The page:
tl;dr: Research groups and networks can include their own storage into the European Galaxy server and decide about quota and data policies.
If people ask us what do they need to run a Galaxy service, one of our answers is “Storage is always the bottleneck. Try to get your hands on enough storage, this provides your users freedom to play around with their data.” The European Galaxy server, thanks to the de.NBI cloud and the Uni-Freiburg compute center, manages 2 PB of data as of today (2022/04). Users do use this storage for free, public institutions are paying for the freedom of science and against being locked in into some commercial system. Everyone gets a fair share of the storage, on the EU Galaxy server those are 250 GB for every user. This system works and has served us well for many years. However, different user groups have different needs and a few user groups provide funding to the global infrastructure in one way or the other. Our solution until now was to be very generous in extending the user storage via our quota-request form - and we will try to do so as much as we can increase our storage capacity with future grants.
Going forward, we have enabled an additional strategy that makes it possible to include storage provided by partner consortia in a very transparent way into the European Galaxy Server to increase quota to all consortia members.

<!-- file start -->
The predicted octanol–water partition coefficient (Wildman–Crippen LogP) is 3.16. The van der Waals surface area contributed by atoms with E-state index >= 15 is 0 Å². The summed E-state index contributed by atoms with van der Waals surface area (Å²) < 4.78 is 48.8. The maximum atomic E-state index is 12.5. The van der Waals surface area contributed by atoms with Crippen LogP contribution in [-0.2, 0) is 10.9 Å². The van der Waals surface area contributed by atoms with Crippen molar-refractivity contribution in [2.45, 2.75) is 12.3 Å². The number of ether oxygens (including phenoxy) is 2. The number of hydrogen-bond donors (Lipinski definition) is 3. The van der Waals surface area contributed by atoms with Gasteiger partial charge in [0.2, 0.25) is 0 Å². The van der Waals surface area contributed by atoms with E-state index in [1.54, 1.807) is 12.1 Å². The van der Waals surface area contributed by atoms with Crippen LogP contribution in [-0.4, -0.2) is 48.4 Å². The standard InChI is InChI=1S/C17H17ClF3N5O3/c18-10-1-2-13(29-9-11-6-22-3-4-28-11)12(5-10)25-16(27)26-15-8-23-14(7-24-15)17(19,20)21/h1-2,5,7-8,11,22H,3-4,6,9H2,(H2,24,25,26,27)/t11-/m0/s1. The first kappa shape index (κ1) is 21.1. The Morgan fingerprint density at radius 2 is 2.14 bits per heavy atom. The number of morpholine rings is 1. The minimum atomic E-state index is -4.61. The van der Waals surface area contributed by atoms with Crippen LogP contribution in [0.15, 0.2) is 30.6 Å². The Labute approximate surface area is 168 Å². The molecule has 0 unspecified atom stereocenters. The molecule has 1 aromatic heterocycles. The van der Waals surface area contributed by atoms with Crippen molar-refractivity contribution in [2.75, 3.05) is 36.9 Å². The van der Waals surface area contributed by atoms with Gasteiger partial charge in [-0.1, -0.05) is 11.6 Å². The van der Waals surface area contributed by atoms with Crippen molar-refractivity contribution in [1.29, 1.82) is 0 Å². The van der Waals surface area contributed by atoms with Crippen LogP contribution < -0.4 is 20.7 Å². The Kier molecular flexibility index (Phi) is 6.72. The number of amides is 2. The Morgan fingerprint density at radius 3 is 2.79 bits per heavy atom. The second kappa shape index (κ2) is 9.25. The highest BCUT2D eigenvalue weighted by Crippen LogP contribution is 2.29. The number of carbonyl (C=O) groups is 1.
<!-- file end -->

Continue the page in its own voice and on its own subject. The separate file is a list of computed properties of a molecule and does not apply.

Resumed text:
An exemplary use case is the DataPLANT consortium, part of NFDI (National Research Data Infrastructure), which builds Research Data Management (RDM) communities in Germany. DataPLANT focuses on fundamental plant research and has access to the bwSFS, a state-funded storage for scientists. In cooperation with DataPLANT, we have included part of this storage into Galaxy and configured it so that users associated with DataPLANT store data on this particular storage only. This enables DataPLANT to decide on their preferred quota limits and manage the level of data backup policies. It also enhances the collaboration of NFDI consortia with the Galaxy project.
The system is very flexible and we could enable research networks, like the German CRCs, in the same way the participation in the European Galaxy project and offer sustainable storage solutions for their researchers. It is to be noted that this covers the technical aspect of storage infrastructure but is only a small aspect of RDM - for which NFDI and Galaxy provide additional solutions. Please get in contact with us if you want to learn more about RDM.